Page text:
Chef Ali West's Ramp and Goat Cheese Quiche Recipe

Ahh, spring! The laying hens are back to work after a somnolent winter. Farmers’ markets, co-ops and roadside stands abound with cartons of eggs in a riot of colors: blue, green, tan and ivory. And after months of hearty soups and stews for dinner and carb-heavy breakfasts, our thoughts turn to lighter fare like quiche, frittata and soufflés. Pick up some of the tender greens now emerging from the fields, or judiciously forage a handful of seasonal ramps and fiddleheads, and have fun blending these golden yolks with spring’s emerald hues. Ali West, formerly of H. N. Williams Store in Dorset and now at the fabulous Wells Country Store, suggests a quiche with caramelized ramps and fresh goat cheese. Now that the layers are back at work, pick up a dozen eggs and make them both!
Photography By Brent Harrewyn | July 14, 2016


“This recipe looks like a lot of work but it truly showcases these incredibly fresh spring ingredients,” Ali West explains. “You can substitute a deep-dish store-bought crust, although taking the time to make your own will yield not only superb results, you’ll also have two extra crusts for the next round of quiches!”
Serves 6
Pie Crust 
(Note that this recipe yields three 8-ounce balls of dough, enough for 3 deep-dish pie crusts. Any unused dough freezes beautifully.)
3 cups all purpose flour
1 teaspoon kosher salt
2 sticks unsalted butter, cut into ½-inch cubes
½ cup ice cold water
Stir flour and salt in bowl. Cut in cubed butter with a hand pastry blender, two knives or a stand mixer. Mix until butter forms biggish chunks. Add ice water and mix to combine. If dough seems too dry, add a few drops more water; if too wet, add a bit more flour. Dough should be slightly tacky to the touch. Divide into 3 dough balls, each weighing about 8 ounces. Wrap in plastic and place in refrigerator to chill for two hours. This step allows the moisture to be completely distributed throughout the dough ball and also allows the gluten in the dough to relax.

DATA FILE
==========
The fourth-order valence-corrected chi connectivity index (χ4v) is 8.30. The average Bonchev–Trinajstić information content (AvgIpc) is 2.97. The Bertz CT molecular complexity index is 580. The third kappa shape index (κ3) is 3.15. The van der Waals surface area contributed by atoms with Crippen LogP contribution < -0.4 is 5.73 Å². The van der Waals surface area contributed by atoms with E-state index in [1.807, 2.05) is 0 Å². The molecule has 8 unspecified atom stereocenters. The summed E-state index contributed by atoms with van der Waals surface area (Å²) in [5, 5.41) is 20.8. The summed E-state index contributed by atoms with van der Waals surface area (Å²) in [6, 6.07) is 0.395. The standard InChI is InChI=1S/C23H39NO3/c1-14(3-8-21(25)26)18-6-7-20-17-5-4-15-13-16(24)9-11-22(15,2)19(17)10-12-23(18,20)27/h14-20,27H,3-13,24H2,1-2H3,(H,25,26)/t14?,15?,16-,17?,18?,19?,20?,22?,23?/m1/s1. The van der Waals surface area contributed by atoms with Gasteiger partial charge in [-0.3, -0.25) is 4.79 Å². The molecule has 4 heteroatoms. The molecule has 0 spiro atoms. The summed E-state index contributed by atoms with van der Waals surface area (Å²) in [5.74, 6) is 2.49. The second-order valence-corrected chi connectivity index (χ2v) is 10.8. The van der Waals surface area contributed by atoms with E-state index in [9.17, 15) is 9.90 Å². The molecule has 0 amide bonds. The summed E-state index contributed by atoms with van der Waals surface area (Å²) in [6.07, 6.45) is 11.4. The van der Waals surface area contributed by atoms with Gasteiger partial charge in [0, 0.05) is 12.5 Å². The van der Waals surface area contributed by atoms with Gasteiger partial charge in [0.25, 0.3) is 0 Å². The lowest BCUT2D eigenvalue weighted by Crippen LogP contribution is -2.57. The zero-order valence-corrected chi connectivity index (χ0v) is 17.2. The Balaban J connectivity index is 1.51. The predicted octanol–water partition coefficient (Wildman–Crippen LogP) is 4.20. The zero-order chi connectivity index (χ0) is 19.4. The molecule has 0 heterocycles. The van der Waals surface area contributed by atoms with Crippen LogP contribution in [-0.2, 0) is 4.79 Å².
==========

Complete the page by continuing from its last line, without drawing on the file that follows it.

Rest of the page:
Quiche Filling
1 bunch ramps, approximately 16 ramps
1 tablespoon butter or olive oil
2 whole eggs, preferably farm-fresh
2 egg yolks (you can freeze the whites in a small ziplock bag for another use, or feed to your dog)
1½ cups whole milk
1½ cups heavy cream
Salt and pepper to taste
4 ounces soft goat cheese, crumbled
Preheat oven to 375°.
To clean ramps, fill your sink (or a pan large enough to accommodate them) with cold water and swish ramps in the water. Let sit for a few minutes. Any grit should sink to the bottom and your clean ramps will float on the top. Remove from sink and pat dry in a paper towel to remove excess water. Separate the leaves from the thin stalk and bulb. Shred the leaves finely and reserve. Chop the stalks and bulbs.
Heat a sauté pan over medium-high heat. Add butter and let it foam and sizzle a bit. Add the chopped stalks and bulbs to the pan and lower the heat to medium. Let the ramps relax and wilt. Don’t let them color too much, but a bit of gold around the edges is nice. Remove from heat.
For the crust: Remove a dough ball from the refrigerator. Dust the table liberally with flour where you will be rolling out the crust. Flatten the ball slightly and dust it lightly with more flour. With your rolling pin, roll the ball out to a 12-inch circle. You are more interested in getting the dough evenly rolled than the exact dimension of the circle. Carefully transfer to a 10-inch pie dish (preferably deep-dish). Tuck the overhanging dough under the edge of the dough that’s against the pie dish. Crimp this thick edge so it looks nice and won’t burn as the quiche bakes. 
For the custard: Beat 2 eggs and 2 egg yolks with the milk and heavy cream. Whisk in a bit of salt and pepper at this point, too. Sprinkle crumbled goat cheese across the bottom of the chilled pie shell. Top with the cooled sautéed ramps and the shredded ramp leaves. Carefully pour the custard over top.
Place filled quiche dish on a baking sheet and slide into a 375° oven. Bake for approximately 35 minutes. The quiche should soufflé (puff up) and brown lightly. It will still wiggle a bit in the center but not look like waves rolling. Bake longer if need be. Remove from oven and allow to cool to room temperature before cutting. Quiche should be served slightly warm or at room temp. Really cold quiche is just bleck ... and hot quiche is an accident waiting to happen!
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